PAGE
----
Traditional signature-based anti-virus is notoriously bad at stopping newer threats such as zero-day malware and ransomware, but it still has a place in the enterprise, experts say, as part of a multi-layer endpoint security protection strategy.
According to a survey of this year’s Black Hat attendees, 73 percent think that traditional anti-virus is irrelevant or obsolete. “The perception of the blocking or protection capabilities of anti-virus has certainly declined,” says Mike Spanbauer, vice president of strategy and research at NSS Labs, Inc.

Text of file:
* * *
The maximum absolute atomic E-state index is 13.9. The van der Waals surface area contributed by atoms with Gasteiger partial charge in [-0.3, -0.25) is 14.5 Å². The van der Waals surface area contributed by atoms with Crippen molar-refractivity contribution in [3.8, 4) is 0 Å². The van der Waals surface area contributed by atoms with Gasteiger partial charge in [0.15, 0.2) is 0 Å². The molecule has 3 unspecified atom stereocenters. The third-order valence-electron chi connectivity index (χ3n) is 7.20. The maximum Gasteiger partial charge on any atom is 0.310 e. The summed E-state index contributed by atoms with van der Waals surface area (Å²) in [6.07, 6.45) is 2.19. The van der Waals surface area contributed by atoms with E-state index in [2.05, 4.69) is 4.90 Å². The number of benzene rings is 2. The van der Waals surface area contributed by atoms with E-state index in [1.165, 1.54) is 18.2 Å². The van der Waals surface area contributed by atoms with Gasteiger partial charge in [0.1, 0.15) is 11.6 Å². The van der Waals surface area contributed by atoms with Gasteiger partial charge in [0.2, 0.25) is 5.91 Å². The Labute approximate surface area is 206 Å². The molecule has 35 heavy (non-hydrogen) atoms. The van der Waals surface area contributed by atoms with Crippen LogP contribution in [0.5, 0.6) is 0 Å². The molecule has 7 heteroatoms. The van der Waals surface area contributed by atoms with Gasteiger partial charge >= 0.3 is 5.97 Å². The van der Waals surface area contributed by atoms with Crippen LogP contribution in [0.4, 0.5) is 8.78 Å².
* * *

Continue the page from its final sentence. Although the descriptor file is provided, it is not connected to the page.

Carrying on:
Plenty of recent research supports that point of view. In March, security company WatchGuard Technologies reported the results of a comprehensive test of traditional anti-virus. They calculated how well a leading traditional anti-virus product did at spotting zero-day threats by looking at customers who had both traditional anti-virus and next-generation endpoint protection products installed. Traditional anti-virus caught 8,956,040 malware variants, but it missed 3,863,078 others that were caught by a next-generation platform that used a behavior-based approach. That’s a failure rate of about 30 percent.